Additionally, there is a need for a respiration-signalling device which can efficiently detect airflow in the trachea to positively locate the trachea for guiding an intubation tube for anesthesia.

It is an object of this invention to set forth a respiration-signalling device which meets the aforesaid needs.

Particularly, it is an object of this invention to set forth a respiration-signalling device comprising a housing; means coupled to said housing for admitting breath into said housing and discharging breath out of said housing; a sensory component coupled to said housing, and electrically-operative, for signalling respiration; electrically-operative means, coupled to said component, and responsive to respiration for operating said component; and a source of electrical potential coupled to said component-operating means for effecting operation thereof.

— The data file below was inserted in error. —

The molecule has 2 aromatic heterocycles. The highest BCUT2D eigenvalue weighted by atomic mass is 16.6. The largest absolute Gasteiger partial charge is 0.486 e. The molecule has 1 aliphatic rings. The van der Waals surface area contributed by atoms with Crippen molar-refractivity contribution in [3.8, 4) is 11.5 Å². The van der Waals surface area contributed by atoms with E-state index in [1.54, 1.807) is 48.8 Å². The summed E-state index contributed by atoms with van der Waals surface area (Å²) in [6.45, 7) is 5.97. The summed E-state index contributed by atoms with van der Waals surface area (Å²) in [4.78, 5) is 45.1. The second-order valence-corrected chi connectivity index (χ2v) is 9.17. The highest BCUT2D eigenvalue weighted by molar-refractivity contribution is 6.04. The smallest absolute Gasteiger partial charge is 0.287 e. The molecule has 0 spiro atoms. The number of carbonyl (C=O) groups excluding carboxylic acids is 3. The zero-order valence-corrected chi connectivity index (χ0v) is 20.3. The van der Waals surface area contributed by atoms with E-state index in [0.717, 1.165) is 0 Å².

It is further an object of this invention to disclose a respiration-signalling device comprising a face mask; means for admitting breath into, and for discharging breath out of, said mask; first and second sensory components, coupled to said housing and electrically-operative, for signalling inspiration and expiration, respectively; first and second electrically-operative means, coupled to said first and second components, respectively, for operating said components; and a source of electrical potential coupled to both said first and second component-operating means for effecting operation thereof.